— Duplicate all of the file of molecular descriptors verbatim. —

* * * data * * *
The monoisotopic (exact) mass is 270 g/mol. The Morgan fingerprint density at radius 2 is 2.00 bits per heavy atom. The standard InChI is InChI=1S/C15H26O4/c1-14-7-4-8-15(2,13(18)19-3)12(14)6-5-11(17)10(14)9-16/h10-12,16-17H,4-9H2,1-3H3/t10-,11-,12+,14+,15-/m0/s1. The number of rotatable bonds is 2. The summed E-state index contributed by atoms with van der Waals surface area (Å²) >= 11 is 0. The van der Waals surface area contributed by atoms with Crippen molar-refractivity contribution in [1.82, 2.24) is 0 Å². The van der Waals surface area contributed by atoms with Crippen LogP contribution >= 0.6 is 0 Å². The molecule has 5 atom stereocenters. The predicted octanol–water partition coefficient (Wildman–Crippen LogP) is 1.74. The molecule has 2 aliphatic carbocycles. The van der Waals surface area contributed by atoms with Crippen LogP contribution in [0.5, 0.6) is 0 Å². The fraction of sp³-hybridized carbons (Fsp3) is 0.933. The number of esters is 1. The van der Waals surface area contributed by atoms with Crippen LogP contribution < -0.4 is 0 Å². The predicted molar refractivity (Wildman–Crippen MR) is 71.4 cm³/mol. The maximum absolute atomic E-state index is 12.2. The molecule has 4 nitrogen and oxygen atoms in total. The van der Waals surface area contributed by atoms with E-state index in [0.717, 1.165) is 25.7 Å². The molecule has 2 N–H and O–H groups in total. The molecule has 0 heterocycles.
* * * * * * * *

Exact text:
The monoisotopic (exact) mass is 270 g/mol. The Morgan fingerprint density at radius 2 is 2.00 bits per heavy atom. The standard InChI is InChI=1S/C15H26O4/c1-14-7-4-8-15(2,13(18)19-3)12(14)6-5-11(17)10(14)9-16/h10-12,16-17H,4-9H2,1-3H3/t10-,11-,12+,14+,15-/m0/s1. The number of rotatable bonds is 2. The summed E-state index contributed by atoms with van der Waals surface area (Å²) >= 11 is 0. The van der Waals surface area contributed by atoms with Crippen molar-refractivity contribution in [1.82, 2.24) is 0 Å². The van der Waals surface area contributed by atoms with Crippen LogP contribution >= 0.6 is 0 Å². The molecule has 5 atom stereocenters. The predicted octanol–water partition coefficient (Wildman–Crippen LogP) is 1.74. The molecule has 2 aliphatic carbocycles. The van der Waals surface area contributed by atoms with Crippen LogP contribution in [0.5, 0.6) is 0 Å². The fraction of sp³-hybridized carbons (Fsp3) is 0.933. The number of esters is 1. The van der Waals surface area contributed by atoms with Crippen LogP contribution < -0.4 is 0 Å². The predicted molar refractivity (Wildman–Crippen MR) is 71.4 cm³/mol. The maximum absolute atomic E-state index is 12.2. The molecule has 4 nitrogen and oxygen atoms in total. The van der Waals surface area contributed by atoms with E-state index in [0.717, 1.165) is 25.7 Å². The molecule has 2 N–H and O–H groups in total. The molecule has 0 heterocycles.